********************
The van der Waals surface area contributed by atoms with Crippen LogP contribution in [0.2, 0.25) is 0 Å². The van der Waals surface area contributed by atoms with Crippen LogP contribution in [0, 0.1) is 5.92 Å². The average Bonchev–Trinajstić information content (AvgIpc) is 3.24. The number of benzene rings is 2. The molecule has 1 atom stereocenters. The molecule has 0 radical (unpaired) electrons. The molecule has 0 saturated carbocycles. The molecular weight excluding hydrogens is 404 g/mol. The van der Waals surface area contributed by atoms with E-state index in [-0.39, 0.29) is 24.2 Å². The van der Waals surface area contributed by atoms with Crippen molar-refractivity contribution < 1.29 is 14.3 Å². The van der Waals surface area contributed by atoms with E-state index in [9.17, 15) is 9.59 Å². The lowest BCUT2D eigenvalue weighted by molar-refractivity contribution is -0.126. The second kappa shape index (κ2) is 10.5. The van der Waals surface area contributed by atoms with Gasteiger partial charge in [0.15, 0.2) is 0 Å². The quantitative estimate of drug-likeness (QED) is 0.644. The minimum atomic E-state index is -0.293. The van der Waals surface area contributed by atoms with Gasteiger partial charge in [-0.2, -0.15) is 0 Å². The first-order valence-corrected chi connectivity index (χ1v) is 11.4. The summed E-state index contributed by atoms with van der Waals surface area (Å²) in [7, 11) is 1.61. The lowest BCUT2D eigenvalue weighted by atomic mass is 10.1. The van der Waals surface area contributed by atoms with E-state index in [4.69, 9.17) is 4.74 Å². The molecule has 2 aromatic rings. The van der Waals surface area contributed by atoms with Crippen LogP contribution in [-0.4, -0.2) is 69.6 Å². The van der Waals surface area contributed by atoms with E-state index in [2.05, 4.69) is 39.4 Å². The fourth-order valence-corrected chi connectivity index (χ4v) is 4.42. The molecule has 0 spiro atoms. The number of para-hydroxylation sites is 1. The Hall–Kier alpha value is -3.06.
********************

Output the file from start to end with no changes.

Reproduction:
The van der Waals surface area contributed by atoms with Crippen LogP contribution in [0.2, 0.25) is 0 Å². The van der Waals surface area contributed by atoms with Crippen LogP contribution in [0, 0.1) is 5.92 Å². The average Bonchev–Trinajstić information content (AvgIpc) is 3.24. The number of benzene rings is 2. The molecule has 1 atom stereocenters. The molecule has 0 radical (unpaired) electrons. The molecule has 0 saturated carbocycles. The molecular weight excluding hydrogens is 404 g/mol. The van der Waals surface area contributed by atoms with E-state index in [-0.39, 0.29) is 24.2 Å². The van der Waals surface area contributed by atoms with Crippen molar-refractivity contribution < 1.29 is 14.3 Å². The van der Waals surface area contributed by atoms with E-state index in [9.17, 15) is 9.59 Å². The lowest BCUT2D eigenvalue weighted by molar-refractivity contribution is -0.126. The second kappa shape index (κ2) is 10.5. The van der Waals surface area contributed by atoms with Gasteiger partial charge in [0.15, 0.2) is 0 Å². The quantitative estimate of drug-likeness (QED) is 0.644. The minimum atomic E-state index is -0.293. The van der Waals surface area contributed by atoms with Gasteiger partial charge in [-0.2, -0.15) is 0 Å². The first-order valence-corrected chi connectivity index (χ1v) is 11.4. The summed E-state index contributed by atoms with van der Waals surface area (Å²) in [7, 11) is 1.61. The lowest BCUT2D eigenvalue weighted by atomic mass is 10.1. The van der Waals surface area contributed by atoms with E-state index in [4.69, 9.17) is 4.74 Å². The molecule has 2 aromatic rings. The van der Waals surface area contributed by atoms with Crippen LogP contribution in [-0.4, -0.2) is 69.6 Å². The van der Waals surface area contributed by atoms with E-state index in [2.05, 4.69) is 39.4 Å². The fourth-order valence-corrected chi connectivity index (χ4v) is 4.42. The molecule has 0 spiro atoms. The number of para-hydroxylation sites is 1. The Hall–Kier alpha value is -3.06.